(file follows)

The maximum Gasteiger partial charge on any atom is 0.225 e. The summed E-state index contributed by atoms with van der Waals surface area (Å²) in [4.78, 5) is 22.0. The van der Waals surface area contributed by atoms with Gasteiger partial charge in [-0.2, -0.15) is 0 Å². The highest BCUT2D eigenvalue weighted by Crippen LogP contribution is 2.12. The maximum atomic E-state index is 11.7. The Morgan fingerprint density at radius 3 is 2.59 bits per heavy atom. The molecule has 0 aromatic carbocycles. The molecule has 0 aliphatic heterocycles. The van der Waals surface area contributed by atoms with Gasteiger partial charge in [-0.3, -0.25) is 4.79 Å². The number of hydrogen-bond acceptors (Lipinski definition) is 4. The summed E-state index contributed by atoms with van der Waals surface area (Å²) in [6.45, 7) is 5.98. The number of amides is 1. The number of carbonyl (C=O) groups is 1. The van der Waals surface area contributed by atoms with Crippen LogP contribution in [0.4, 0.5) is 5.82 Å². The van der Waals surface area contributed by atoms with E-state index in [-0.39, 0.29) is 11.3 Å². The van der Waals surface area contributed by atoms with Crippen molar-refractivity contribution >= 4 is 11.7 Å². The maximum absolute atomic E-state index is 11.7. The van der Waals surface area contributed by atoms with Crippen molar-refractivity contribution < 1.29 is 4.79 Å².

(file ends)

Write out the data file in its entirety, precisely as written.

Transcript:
The maximum Gasteiger partial charge on any atom is 0.225 e. The summed E-state index contributed by atoms with van der Waals surface area (Å²) in [4.78, 5) is 22.0. The van der Waals surface area contributed by atoms with Gasteiger partial charge in [-0.2, -0.15) is 0 Å². The highest BCUT2D eigenvalue weighted by Crippen LogP contribution is 2.12. The maximum atomic E-state index is 11.7. The Morgan fingerprint density at radius 3 is 2.59 bits per heavy atom. The molecule has 0 aromatic carbocycles. The molecule has 0 aliphatic heterocycles. The van der Waals surface area contributed by atoms with Gasteiger partial charge in [-0.3, -0.25) is 4.79 Å². The number of hydrogen-bond acceptors (Lipinski definition) is 4. The summed E-state index contributed by atoms with van der Waals surface area (Å²) in [6.45, 7) is 5.98. The number of amides is 1. The number of carbonyl (C=O) groups is 1. The van der Waals surface area contributed by atoms with Crippen LogP contribution in [0.4, 0.5) is 5.82 Å². The van der Waals surface area contributed by atoms with E-state index in [-0.39, 0.29) is 11.3 Å². The van der Waals surface area contributed by atoms with Crippen molar-refractivity contribution >= 4 is 11.7 Å². The maximum absolute atomic E-state index is 11.7. The van der Waals surface area contributed by atoms with Crippen molar-refractivity contribution < 1.29 is 4.79 Å².